I’ve been married for 12 years and with my partner for 15 years. That’s a long time to be with someone especially in today’s world. My husband is also my business partner and the board chair of our nonprofit. We spend a lot of time together. We married at 23 and 24-years-old – babies essentially – who had no idea what-the-hay they were doing with their lives. Most of our 20s was spent trying to make ends meet while pursuing career paths that were purposeful and meaningful. We barely had time for fun and by our late 20s were too tired most nights to be intimate on any level. I wish I could say our 20s was spent partying and sowing our oats, but that ship had sailed only a year after graduating college.
Then came our early 30s and ahh…we started to find a groove. We began to build financial security and started traveling quite a bit. We were in all-out career mode, pursuing our dreams and saving money all the while. But somewhere along the line we forgot to incorporate passion and desire into our relationship. We often acted as business partners that loved each other very deeply, but rarely made time to be lovers and to experience pleasure as a couple.
As we entered our mid-30s something started to shift. We both found ourselves more curious about life and began seeking out experiences that brought joy to our hearts. We started traveling even more, which inherently expanded our lust for life. We became even more fascinated with nature, beauty, art, food, music and people. We learned to linger in the moment, soaking up every sunrise and sunset, every morning cup of coffee and every evening glass of wine, every step in a new place and every smile we came across along the way. Through these pleasures it became apparent that the pleasure between he and I was somewhat lacking. Our relationship was surrounded by incredible things, but we weren’t doing enough work as a couple to keep a strong intimate connection between us.
As individuals, it’s natural to evolve and to find new passions that light us up as we explore the depths of ourselves. It is not always natural to do this with a partner. To keep a relationship interesting requires effort and new ways of seeing each other. Each person needs to make the other the number one priority (yes, even if you have children). You are the pillars of the relationship and if you have children you are the pillars of the family.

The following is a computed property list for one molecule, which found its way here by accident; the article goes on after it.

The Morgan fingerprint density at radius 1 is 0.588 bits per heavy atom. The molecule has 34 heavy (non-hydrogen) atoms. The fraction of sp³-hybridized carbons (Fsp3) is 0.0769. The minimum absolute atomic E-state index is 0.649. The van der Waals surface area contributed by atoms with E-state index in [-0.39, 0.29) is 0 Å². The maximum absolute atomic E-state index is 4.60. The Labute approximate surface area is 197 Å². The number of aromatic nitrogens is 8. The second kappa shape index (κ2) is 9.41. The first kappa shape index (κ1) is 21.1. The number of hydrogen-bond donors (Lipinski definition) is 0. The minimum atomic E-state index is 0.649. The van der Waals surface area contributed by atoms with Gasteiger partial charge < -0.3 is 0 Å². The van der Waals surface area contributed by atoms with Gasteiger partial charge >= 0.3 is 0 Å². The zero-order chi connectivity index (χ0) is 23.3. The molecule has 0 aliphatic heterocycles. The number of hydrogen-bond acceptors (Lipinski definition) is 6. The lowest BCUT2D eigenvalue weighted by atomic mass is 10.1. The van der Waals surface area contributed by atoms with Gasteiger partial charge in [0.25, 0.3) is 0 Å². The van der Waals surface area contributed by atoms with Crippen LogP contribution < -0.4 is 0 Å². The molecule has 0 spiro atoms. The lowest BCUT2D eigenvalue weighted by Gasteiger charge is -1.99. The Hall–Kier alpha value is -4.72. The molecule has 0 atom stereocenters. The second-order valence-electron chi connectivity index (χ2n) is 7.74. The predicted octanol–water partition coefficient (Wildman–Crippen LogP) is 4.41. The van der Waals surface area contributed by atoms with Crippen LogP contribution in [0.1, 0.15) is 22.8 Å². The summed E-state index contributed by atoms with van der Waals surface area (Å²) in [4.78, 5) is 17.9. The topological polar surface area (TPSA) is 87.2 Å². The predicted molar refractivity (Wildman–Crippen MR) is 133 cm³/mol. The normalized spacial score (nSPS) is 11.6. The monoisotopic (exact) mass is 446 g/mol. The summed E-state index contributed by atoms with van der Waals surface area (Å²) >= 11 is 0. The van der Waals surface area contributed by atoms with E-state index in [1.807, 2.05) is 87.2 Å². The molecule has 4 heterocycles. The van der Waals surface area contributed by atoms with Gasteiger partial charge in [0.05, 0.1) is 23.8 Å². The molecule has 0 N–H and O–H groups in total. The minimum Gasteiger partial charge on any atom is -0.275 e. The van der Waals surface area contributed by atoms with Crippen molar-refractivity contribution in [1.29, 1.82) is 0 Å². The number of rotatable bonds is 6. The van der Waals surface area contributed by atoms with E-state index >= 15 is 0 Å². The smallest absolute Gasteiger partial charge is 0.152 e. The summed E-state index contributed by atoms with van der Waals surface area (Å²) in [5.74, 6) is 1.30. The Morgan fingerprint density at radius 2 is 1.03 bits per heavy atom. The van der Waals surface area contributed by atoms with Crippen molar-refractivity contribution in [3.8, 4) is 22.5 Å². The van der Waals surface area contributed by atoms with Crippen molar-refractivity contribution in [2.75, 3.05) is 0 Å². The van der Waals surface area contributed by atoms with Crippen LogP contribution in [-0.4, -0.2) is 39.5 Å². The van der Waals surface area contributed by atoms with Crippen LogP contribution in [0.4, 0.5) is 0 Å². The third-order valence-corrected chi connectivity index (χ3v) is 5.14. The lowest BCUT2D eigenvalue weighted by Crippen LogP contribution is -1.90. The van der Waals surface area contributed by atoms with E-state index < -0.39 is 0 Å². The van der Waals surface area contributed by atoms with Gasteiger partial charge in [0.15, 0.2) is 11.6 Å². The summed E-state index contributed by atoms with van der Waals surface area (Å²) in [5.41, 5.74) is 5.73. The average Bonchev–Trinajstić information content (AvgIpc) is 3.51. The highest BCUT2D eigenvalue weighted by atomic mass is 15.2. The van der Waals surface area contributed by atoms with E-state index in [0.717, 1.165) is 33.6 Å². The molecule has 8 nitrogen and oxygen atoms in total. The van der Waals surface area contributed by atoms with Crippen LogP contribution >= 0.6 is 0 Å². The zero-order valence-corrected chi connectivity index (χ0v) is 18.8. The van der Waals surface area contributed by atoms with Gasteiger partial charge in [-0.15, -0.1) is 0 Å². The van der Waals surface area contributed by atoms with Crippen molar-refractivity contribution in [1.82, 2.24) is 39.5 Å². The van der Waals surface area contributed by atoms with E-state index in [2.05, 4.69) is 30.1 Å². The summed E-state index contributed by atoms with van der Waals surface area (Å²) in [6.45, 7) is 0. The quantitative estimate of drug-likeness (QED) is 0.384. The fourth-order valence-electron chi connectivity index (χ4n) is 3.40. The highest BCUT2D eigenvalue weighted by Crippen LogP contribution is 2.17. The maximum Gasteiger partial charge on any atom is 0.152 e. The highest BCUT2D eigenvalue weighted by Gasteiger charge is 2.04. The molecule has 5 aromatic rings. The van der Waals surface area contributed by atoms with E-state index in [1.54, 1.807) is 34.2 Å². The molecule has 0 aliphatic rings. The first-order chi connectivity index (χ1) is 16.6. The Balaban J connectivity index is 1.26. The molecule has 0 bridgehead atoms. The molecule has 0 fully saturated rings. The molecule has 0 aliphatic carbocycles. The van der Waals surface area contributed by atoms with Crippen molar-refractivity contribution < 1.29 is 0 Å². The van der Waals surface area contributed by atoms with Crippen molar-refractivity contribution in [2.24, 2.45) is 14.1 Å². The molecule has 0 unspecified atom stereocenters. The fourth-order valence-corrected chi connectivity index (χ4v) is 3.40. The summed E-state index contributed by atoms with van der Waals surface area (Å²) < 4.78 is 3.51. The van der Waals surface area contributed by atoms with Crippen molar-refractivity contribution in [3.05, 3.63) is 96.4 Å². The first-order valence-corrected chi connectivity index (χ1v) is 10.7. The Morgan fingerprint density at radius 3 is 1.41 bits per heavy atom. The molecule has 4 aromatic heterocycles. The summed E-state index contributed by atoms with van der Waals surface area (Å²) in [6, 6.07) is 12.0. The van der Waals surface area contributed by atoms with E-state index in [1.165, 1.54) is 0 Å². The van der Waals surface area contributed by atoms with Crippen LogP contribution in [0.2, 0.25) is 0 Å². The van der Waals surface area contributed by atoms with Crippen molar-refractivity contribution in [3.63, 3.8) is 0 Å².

And as for sex and desire – it is crucial for couples to experience this in their relationship to keep it alive. We need to possess an entire inner world between ourself and our partner that combines all the outer pleasures of life – travel, imagination, play, curiosity, fire, education, art, beauty, passion and so on – all within it. And it needs to continuously grow and expand and thrive. We need to constantly feed it with new energy and light or it will whither as our outer world expands. The relationship will inevitably contract to the point where there is no other choice but to move on or surrender to a lifeless partnership.
As for my hubby and I, we’re still learning how to build this inner world – it’s a pretty complex and fascinating thing to create. Three years ago we traveled to Europe and spent almost a month visiting London, Paris, Munich and Zurich. Life there felt different – slower, more deliberate and definitely more pleasurable. We would spend hours at cafes and take long walks in some of the continent’s most beautiful parks and museums. We lusted over amazing food and imbibed lots of macchiatos and wine. We made time for friends and spent many a outings just wandering – eyes wide open – to new discoveries. Most importantly we felt connected and our relationship felt renewed.
New Jersey is certainly no Europe, but I do believe we can recreate the simple pleasures we experienced during our month abroad. In fact, it really takes nothing more than a glass of wine and holding each other’s hand to step right back into our beautiful secret world that only he and I can share.